2
$\begingroup$

I have a dataset with a total of about 6 groups set up, and there is a minimum of n=150-200 samples per group. Now when I look at the data, its not normally distributed, and the variances are not equal. (eg, smallest standard deviation is 20 and the largest is 60 or simlar). The data is a function of counts, eg. how many times a player jumped during a game.

Now, if there were two groups I'd do a two sample KS test. However, since there are 6 groups, I am wondering if the lack of homogeneous variances will affect my test result if I perform a Kruskal Wallis ANOVA?

In other words, is homogeneity of variances a strict requirement that must be fulfilled for a Kruskal Wallis one way ANOVA?

Or am I wrong in using this test, and there is something else which I have not thought of?

EDIT: I am working with SPSS

EDIT2: Saw this and tried doing it with GLM, but in the end when looking at the model, it ends up being an ANOVA

$\endgroup$
  • $\begingroup$ When you did a GLM ... how exactly did you do it? If it came out the same as an ANOVA (same estimates and p-values etc) you're not fitting the right GLM model. You need a GLM for counts (such as a Poisson model or a negative binomial for example). $\endgroup$ – Glen_b -Reinstate Monica Aug 17 '15 at 19:18
  • $\begingroup$ @Glen_b I did it in SPSS, wherein I put in all variables I had the data for in the model, searched for any interactions, and removed those without any. Would you like to chat about this? chat.stackexchange.com/rooms/27067/… $\endgroup$ – Rover Eye Aug 17 '15 at 19:33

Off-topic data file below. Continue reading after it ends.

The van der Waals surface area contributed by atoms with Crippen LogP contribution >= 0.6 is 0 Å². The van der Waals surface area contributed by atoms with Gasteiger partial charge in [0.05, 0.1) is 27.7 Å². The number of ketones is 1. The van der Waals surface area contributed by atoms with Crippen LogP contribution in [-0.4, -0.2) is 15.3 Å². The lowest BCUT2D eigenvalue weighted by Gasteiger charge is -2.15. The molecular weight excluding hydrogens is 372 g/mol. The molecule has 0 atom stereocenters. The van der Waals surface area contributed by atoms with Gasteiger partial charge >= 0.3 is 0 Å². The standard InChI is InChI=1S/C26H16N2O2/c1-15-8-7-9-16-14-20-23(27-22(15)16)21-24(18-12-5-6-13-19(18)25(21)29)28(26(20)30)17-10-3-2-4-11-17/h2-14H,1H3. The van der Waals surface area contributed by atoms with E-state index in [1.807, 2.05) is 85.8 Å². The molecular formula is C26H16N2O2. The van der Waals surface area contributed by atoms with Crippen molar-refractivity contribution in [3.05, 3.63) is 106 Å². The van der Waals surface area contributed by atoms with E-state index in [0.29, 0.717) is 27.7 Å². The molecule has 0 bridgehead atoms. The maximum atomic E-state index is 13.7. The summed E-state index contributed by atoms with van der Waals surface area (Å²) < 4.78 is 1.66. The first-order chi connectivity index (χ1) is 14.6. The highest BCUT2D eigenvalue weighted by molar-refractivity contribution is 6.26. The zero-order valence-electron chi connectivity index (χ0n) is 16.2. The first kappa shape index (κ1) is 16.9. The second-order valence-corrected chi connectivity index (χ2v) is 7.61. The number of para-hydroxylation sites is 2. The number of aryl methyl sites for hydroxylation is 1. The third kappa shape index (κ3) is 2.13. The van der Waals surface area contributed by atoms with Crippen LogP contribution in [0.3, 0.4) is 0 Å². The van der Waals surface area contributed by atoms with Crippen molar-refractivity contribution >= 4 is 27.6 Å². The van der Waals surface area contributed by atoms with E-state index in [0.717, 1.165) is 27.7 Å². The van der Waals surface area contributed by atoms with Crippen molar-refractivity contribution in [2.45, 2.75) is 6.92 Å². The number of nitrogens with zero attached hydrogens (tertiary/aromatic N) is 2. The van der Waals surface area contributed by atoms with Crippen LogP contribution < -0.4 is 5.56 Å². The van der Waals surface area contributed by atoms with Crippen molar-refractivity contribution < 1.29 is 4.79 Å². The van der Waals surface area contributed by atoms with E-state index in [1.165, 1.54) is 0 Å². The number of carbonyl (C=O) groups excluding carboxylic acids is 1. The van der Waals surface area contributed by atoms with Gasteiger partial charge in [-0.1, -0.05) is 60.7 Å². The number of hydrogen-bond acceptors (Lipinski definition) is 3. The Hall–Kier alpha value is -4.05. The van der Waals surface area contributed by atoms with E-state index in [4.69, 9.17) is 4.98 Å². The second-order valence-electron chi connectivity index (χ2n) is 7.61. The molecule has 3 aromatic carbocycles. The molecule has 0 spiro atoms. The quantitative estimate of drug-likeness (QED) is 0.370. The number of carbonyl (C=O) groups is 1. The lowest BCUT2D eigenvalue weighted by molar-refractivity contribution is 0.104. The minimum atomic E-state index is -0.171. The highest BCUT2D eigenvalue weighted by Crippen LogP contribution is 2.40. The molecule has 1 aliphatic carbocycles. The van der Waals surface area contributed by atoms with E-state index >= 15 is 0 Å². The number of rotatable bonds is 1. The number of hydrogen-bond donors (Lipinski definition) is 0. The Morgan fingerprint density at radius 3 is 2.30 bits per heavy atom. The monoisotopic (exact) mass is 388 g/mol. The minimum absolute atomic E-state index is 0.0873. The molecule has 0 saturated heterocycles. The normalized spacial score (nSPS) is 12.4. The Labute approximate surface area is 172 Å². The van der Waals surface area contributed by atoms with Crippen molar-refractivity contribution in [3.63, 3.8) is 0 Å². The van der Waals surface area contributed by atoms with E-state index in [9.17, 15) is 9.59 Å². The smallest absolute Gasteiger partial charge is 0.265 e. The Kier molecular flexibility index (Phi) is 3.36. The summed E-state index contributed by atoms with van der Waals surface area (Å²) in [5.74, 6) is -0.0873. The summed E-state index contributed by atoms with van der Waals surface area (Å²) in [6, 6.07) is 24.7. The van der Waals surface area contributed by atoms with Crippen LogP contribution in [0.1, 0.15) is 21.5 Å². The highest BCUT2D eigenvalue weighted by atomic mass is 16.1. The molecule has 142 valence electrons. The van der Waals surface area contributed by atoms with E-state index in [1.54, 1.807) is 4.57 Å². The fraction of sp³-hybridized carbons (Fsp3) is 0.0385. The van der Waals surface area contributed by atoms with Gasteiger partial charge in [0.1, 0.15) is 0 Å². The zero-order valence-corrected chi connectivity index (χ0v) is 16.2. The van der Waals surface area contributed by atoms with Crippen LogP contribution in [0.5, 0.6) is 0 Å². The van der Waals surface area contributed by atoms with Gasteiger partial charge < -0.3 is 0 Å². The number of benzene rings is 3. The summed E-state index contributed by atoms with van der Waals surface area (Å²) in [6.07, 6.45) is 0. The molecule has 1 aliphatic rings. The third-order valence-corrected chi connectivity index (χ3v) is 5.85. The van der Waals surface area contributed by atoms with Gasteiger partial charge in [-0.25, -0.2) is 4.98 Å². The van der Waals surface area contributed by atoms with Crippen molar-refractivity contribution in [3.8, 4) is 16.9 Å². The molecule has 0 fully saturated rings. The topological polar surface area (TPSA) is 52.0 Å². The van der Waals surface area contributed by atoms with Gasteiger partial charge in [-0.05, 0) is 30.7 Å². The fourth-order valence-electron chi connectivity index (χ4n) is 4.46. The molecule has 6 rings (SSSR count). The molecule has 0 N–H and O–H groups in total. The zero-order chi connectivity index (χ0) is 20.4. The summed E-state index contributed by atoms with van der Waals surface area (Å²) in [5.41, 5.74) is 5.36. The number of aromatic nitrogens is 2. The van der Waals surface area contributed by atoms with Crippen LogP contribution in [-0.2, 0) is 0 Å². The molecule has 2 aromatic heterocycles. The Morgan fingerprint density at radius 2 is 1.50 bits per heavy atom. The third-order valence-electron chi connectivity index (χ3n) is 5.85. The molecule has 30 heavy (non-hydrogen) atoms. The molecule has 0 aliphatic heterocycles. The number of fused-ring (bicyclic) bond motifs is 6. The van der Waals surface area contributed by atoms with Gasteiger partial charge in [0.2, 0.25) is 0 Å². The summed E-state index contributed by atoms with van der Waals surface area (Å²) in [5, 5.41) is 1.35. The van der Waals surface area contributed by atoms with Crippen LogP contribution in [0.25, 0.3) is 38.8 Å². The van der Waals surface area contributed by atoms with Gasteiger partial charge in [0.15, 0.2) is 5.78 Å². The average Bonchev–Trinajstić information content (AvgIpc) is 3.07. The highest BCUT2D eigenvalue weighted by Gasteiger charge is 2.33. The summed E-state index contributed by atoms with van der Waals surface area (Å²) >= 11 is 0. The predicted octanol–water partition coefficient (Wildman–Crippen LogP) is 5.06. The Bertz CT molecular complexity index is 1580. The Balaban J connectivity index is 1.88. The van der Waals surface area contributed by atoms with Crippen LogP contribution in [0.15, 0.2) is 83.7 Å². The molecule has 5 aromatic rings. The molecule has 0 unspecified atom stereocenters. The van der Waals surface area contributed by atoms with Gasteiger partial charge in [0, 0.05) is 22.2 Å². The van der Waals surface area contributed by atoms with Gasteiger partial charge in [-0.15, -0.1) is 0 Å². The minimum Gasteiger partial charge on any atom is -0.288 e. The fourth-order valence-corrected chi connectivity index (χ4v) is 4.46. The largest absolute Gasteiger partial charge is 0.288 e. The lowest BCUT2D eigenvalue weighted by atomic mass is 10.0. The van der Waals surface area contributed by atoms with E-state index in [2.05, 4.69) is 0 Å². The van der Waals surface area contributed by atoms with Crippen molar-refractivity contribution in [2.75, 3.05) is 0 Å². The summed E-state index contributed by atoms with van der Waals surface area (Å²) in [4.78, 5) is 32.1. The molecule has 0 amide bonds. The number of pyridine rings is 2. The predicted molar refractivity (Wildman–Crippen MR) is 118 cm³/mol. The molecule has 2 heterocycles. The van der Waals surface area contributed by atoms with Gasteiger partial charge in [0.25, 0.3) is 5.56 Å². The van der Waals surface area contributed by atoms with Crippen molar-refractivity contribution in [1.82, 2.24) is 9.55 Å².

• $\begingroup$ @Glen_b when looking more closely at the ANOVA vs GLM, though the significance values are the same, the F statistic is halved in the GLM (about 10) when comparing the ANOVA (about 20). Is this what you meant> $\endgroup$ – Rover Eye Aug 17 '15 at 19:44
  • $\begingroup$ sorry can't chat now have to sleep $\endgroup$ – Glen_b -Reinstate Monica Aug 17 '15 at 20:02
2
$\begingroup$

To be optimal, the proportional odds assumption must be satisfied for K-W. This is often a weaker assumption than constant variance. To check the assumption, compute the empirical distribution function for each of the 6 groups, take the $\log\frac{p}{1-p}$ transformation of it, and plot this on the $y$-axis vs. the original values on the $x$ axis; check for parallelism.

K-W can be valid (though without optimal power) if the prop. odds assumption is violated, if you are careful in how $P$-values are computed.

| cite | improve this answer | |
$\endgroup$
  • $\begingroup$ Thanks. Any idea if this can be done in SPSS? $\endgroup$ – Rover Eye Aug 17 '15 at 17:30
  • $\begingroup$ I've never used SPSS. It is easy to do in R. $\endgroup$ – Frank Harrell Aug 17 '15 at 17:43
  • $\begingroup$ @FrankHarrell I was pointed to this answer that I thought could be useful for my problem as well. Unfortunatelly I am not sure and I think that you could help me. Do you mind to check my question? stats.stackexchange.com/questions/167463/… $\endgroup$ – gabboshow Aug 18 '15 at 13:29

Your Answer

By clicking “Post Your Answer”, you agree to our terms of service, privacy policy and cookie policy

Not the answer you're looking for? Browse other questions tagged or ask your own question.